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Saturday, January 22, 2022
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I am not sure who invented marriage. You take two people from two different families, two different backgrounds, two different ways of being raised and, somehow, they fall in love and vow to spend the rest of their lives together. When you are dating this person, you spend lots of time together to get to know them. What their hobbies are. What kind of food they like. How many kids they want to have (the number is always higher when you are dating for some reason.) You talk about dreams for the future, your future together, blah, blah, blah. It is all sooo romantic. You go out to lovely dinners and shows. Money is no object. You want to have two sodas with dinner, “of course shmoopie, whatever you want.” You want to park in a garage right next to the theater so you don’t have to walk 20 blocks, “Anything for you, my precious.”

And then you get married. And you are living in the same house. Now, you have one person who was raised in an environment where it is okay to leave every light on in the house. It is okay to put the heat on when there is a little chill in the air. It is okay to turn the air conditioning on when you are feeling a tad warm. Then, you have the other person who shuts every light off in the house, even if it is dark out. The heat only goes on when there is a winter storm watch on the news and the children’s teeth are chattering. The air conditioning only goes on when there is actual steam rising from the carpet and you can take a shower just standing in the hallway and taking in the mist. How does this work? How can this couple stay married?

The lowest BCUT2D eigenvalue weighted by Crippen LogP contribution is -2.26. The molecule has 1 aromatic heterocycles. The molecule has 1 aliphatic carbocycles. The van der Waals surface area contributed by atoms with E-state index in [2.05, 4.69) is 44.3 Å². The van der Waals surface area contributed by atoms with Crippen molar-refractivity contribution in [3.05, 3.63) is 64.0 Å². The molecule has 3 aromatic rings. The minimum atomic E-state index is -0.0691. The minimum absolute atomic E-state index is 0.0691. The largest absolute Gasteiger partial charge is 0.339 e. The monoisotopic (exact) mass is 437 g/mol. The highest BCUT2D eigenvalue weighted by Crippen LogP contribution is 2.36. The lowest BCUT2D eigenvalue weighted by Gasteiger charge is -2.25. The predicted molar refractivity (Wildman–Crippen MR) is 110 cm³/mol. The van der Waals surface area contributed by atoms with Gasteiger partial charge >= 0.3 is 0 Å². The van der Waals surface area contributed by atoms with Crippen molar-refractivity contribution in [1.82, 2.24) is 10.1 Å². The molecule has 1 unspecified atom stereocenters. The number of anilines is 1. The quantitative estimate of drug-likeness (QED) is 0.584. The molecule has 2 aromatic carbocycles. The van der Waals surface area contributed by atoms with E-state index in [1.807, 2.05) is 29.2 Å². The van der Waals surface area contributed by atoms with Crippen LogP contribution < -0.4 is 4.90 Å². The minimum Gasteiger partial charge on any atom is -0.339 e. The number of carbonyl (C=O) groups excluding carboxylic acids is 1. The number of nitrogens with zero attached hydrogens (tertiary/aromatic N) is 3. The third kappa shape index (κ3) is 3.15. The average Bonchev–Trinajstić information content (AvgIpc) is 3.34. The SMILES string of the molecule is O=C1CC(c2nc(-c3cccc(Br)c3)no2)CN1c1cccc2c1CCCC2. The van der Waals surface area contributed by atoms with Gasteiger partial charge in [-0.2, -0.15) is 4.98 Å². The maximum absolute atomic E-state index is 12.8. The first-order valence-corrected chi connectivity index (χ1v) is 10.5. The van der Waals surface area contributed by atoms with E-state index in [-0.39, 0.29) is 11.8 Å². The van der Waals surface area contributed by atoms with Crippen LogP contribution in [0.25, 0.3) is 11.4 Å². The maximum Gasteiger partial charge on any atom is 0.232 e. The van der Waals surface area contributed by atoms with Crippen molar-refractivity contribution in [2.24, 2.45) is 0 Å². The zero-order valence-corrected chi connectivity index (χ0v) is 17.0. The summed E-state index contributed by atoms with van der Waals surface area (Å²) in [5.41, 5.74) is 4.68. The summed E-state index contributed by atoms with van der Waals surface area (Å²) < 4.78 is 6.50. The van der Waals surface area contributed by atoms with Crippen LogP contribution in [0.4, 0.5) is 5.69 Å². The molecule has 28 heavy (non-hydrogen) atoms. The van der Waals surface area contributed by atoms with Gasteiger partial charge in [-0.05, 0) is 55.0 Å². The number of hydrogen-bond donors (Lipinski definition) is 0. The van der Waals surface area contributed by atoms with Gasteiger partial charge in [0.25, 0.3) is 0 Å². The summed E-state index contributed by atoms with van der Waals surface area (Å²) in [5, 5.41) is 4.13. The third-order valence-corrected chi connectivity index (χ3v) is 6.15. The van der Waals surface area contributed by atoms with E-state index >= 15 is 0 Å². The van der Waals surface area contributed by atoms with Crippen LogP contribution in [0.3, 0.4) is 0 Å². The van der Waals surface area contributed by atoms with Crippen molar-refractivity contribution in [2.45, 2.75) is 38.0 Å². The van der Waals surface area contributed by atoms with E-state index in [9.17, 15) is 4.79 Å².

We are supposed to teach our children financial responsibility, which isn’t always easy to do when they have friends that have no monetary boundaries. So your home becomes the microcosm for the real world (or the world you may think is real.) If you leave the room, turn off the light. If you think you are going to trip when you turn off the light, have a flashlight handy. If you are a little chilly on a cold winter’s day, put on a coat. Yes, you are inside your house, just put the coat on. If you are feeling a little overheated, take a cold shower. Cold water is less expensive than hot water. These are all life lessons. The amount of money you save on all of these techniques helps pay for yeshiva tuition. I’m kidding. It helps pay for the six pack of beer that you need to drink when you want to throttle your spouse for making you live in a cold/hot, dark house. It helps pay for one of the many therapy sessions that your children might need for being the only kid in school who has to wear a hat and gloves when they go to bed so they don’t get frostbite.

Perhaps I am being a little extreme. Marriage is about compromise. You can make this work. Before your spouse leaves for work, send him/her off with a healthy breakfast. When the door closes behind him/her, crank that heat up. Just remember to turn it off again before they return home. See, compromise (unless, you forget to turn the heat back down to 63 and they wonder why the kids are wearing T-shirts and shorts.) I confess that when my spouse was away for a week, the heat was running on 76 degrees, that’s right, 76 degrees. My name is Banji and I am a heataholic. (Except when I am having a hot flash, and then I am just old.) It was warm. It was cozy. My boys did not have to wear their snuggies. And boy do I hope I am not home when that heating bill comes…so much for compromise.

By Banji Latkin Ganchrow

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